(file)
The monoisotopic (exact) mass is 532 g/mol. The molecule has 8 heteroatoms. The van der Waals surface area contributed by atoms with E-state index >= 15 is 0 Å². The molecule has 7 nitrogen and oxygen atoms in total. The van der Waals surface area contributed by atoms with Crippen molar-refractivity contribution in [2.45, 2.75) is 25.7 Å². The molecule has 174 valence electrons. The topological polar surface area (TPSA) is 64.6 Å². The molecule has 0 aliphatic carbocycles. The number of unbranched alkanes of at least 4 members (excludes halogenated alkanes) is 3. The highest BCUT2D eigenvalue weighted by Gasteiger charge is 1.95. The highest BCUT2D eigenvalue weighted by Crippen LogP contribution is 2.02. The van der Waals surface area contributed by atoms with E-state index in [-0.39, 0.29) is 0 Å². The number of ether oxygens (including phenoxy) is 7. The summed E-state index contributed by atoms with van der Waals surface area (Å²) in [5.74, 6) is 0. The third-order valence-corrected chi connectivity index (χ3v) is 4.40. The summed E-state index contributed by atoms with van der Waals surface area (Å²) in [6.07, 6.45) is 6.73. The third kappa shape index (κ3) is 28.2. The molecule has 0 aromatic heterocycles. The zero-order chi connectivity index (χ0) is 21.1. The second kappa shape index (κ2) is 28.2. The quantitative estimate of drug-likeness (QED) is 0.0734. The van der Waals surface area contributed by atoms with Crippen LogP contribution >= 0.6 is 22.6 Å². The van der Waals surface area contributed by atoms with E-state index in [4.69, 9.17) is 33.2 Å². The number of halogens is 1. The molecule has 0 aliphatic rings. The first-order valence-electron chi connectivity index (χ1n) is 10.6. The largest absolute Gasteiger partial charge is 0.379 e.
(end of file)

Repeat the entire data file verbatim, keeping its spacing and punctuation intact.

The monoisotopic (exact) mass is 532 g/mol. The molecule has 8 heteroatoms. The van der Waals surface area contributed by atoms with E-state index >= 15 is 0 Å². The molecule has 7 nitrogen and oxygen atoms in total. The van der Waals surface area contributed by atoms with Crippen molar-refractivity contribution in [2.45, 2.75) is 25.7 Å². The molecule has 174 valence electrons. The topological polar surface area (TPSA) is 64.6 Å². The molecule has 0 aliphatic carbocycles. The number of unbranched alkanes of at least 4 members (excludes halogenated alkanes) is 3. The highest BCUT2D eigenvalue weighted by Gasteiger charge is 1.95. The highest BCUT2D eigenvalue weighted by Crippen LogP contribution is 2.02. The van der Waals surface area contributed by atoms with E-state index in [-0.39, 0.29) is 0 Å². The number of ether oxygens (including phenoxy) is 7. The summed E-state index contributed by atoms with van der Waals surface area (Å²) in [5.74, 6) is 0. The third-order valence-corrected chi connectivity index (χ3v) is 4.40. The summed E-state index contributed by atoms with van der Waals surface area (Å²) in [6.07, 6.45) is 6.73. The third kappa shape index (κ3) is 28.2. The molecule has 0 aromatic heterocycles. The zero-order chi connectivity index (χ0) is 21.1. The second kappa shape index (κ2) is 28.2. The quantitative estimate of drug-likeness (QED) is 0.0734. The van der Waals surface area contributed by atoms with Crippen LogP contribution >= 0.6 is 22.6 Å². The van der Waals surface area contributed by atoms with E-state index in [4.69, 9.17) is 33.2 Å². The number of halogens is 1. The molecule has 0 aliphatic rings. The first-order valence-electron chi connectivity index (χ1n) is 10.6. The largest absolute Gasteiger partial charge is 0.379 e.